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April 2018, Volume 24, Number 2

Labor, H-1B

The US added 313,000 jobs in February 2018, but only 103,000 in March 2018; the unemployment rate was 4.1 percent after 90 consecutive months of job growth. California added 14,000 jobs and had a 4.3 percent unemployment rate. The unemployment rate is based on a survey of 60,000 households, while the number of jobs created and average hourly earnings are from a survey of 200,000 employers.

President Trump and many Republicans want to expand the type of career and technical training that grants certificates to graduates who fill jobs that do not require a college degree. The federal Higher Education Act, which is being reauthorized, currently limits federal assistance to students who pursue certificates rather than degrees. Democrats who oppose the Trump plan to support certificate programs warn that more federal assistance would open the door to shoddy for-profit programs.

Some 1,600 community colleges offer career and technical training in health science, information technology, business management and other fields that result in certificates of accomplishment.

Whites received 65 percent of the college bachelor's degrees granted in 2015-16; Blacks 11 percent; Hispanics 13 percent; and Asians eight percent. Whites received 53 percent of the skill certificates granted in 2015-16; Blacks 18 percent; Hispanics 21 percent; and Asians five percent.

About 70 percent of high-school graduates were enrolled in two- or four-year colleges in 2017-18, up from 50 percent in 1980. However, ever-smaller cohorts of high school graduates are forcing some smaller and less highly rated liberal arts colleges to close.

DOL wants to allow employers to require tipped employees to pool and share tips, a step that worker advocates say could lead to employers taking some tips for themselves. DOL counters that the result could be higher wages for kitchen staff who do not receive tips. The National Restaurant Association supports tip sharing.

Amazon has over 125,000 workers in its US warehouses fulfilling customer orders. In February 2018, Amazon received a patent for a wristband that collects detailed information on the wearer, including where they are in the warehouse and how fast they move. The wristband can vibrate to guide workers and collect the data that could lead replacing people with robots.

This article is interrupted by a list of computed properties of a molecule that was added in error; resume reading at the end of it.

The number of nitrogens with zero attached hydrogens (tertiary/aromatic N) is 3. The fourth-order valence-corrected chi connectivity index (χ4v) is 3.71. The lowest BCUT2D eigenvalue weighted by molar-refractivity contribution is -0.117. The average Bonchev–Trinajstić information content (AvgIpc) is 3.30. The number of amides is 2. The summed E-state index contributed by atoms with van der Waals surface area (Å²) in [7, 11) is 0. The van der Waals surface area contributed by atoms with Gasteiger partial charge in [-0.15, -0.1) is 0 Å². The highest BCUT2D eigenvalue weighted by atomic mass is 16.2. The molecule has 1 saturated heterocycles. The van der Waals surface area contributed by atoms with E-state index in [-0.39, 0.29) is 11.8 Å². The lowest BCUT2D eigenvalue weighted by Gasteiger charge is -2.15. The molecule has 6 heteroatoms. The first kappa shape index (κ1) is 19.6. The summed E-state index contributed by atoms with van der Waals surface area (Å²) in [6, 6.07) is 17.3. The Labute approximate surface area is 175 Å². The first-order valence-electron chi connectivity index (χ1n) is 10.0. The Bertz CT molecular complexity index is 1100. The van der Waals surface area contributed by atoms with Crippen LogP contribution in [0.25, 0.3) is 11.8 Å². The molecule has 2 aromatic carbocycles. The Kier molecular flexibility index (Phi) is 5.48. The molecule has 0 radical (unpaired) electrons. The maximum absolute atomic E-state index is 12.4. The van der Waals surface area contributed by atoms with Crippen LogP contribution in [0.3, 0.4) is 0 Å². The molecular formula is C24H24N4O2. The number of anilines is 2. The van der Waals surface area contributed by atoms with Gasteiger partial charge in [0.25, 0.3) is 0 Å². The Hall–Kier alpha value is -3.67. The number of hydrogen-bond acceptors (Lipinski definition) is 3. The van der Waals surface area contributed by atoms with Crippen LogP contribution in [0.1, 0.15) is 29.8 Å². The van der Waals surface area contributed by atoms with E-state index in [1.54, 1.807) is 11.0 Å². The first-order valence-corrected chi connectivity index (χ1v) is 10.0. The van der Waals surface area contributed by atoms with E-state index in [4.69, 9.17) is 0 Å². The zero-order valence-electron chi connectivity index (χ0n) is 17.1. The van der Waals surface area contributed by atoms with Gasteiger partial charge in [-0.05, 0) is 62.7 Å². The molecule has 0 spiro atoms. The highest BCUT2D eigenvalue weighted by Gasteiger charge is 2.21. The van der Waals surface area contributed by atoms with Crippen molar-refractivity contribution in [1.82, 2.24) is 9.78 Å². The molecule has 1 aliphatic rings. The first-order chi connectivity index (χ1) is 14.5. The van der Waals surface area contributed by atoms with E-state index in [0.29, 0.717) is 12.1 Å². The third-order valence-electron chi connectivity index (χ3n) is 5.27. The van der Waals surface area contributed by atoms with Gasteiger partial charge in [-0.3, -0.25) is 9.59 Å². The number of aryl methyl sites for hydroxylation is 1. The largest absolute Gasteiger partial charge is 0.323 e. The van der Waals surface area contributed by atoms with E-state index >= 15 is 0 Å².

Shipping firms say there are too few big-rig drivers. A third of the 1.7 million US commercial truck drivers are long-haul drivers who drive up to 11 hours a day; a 2010 federal survey found that 70 percent were obese. Driving schools train about 50,000 drivers a year at a cost of about $5,000, but the workforce is aging; the average age is approaching 50.

H-1B. The H-1B program allows for-profit employers to recruit 85,000 foreigners each year to fill US jobs for up to six years, including 20,000 for foreigners who earned Master's or PhD degrees from US universities. The cap on H-1B visas is usually reached within a week of employers being allowed to apply, which is April 1 for the fiscal year that begins the following October 1.

Employers requested 199,000 H-1B visas for FY18 during the first week of April 2018, down from 236,000 in FY17.

Some 2.5 million new H-1B visas were issued between 1990 and 2017, with the number ranging from 77,000 to 137,000 a year. Almost two-thirds of H-1B visas are for IT occupations, and two-thirds go to Indians. The 15,000-member American Immigration Lawyers Association in March 2018 complained that USCIS is slowing approvals of H-1B visas by requesting more evidence from employers.

In FY16, some 114,5000 H-1B visas were issued, including 60 percent to foreigners with master's degrees or more. The average salary of H-1B visa holders in 2016 was $90,000, about the same as the average $88,000 for all workers in computer-related occupations.

About 20 US firms, led by IT outsourcers who take over a firm's technology work, receive a third of H-1B visas. The Trump administration may end the distribution of H-4 work visas for spouses of H-1Bs.

Some employers are using NAFTA-TN visas to hire Canadian and Mexican professionals. TN-visas allow an unlimited number of Canadian and Mexican professionals to work in the US indefinitely. DHS recorded 674,000 TN visa crossings in FY16; if the same person entered the US several times, each entry is counted as a crossing. Mexicans obtain TN visas from Department of State, which issued 14,600 TN visas to Mexicans in FY16 and 16,000 in FY17.

DOS issued 393,600 F-1 visas to foreign students in FY17, down 40 percent from the peak in FY15. The number of Chinese and Indian students, the two largest sources, fell over 20 percent. The drop in foreign students is greatest for second- and third-tier US universities.

Medicaid. The Affordable Care Act encouraged states to expand Medicaid, the federal-state program that provides health care, usually at no cost, to poor people. In some states, there is at least one person enrolled in Medicaid for every person required to get health insurance under the ACA but not receiving federal subsidies.

Kentucky and Indiana have waivers to require "able-bodied" recipients of Medicaid health care to work at least 20 hours a week. There is no standard definition of able-bodied, but most definitions exclude persons who are blind, disabled, elderly, or pregnant. England's 1601 poor law required local communities to collect taxes to provide aid to the "impotent poor." The "able-bodied" poor were required to work, and local leaders decided who was in each group.

In many states, Medicaid uses an income test to decide who is eligible for free or subsidized health care, a trend encouraged by the Affordable Care Act. The purpose of imposing work requirements and requiring the able-bodied poor to pay premiums is to keep "free riders" out of safety net programs.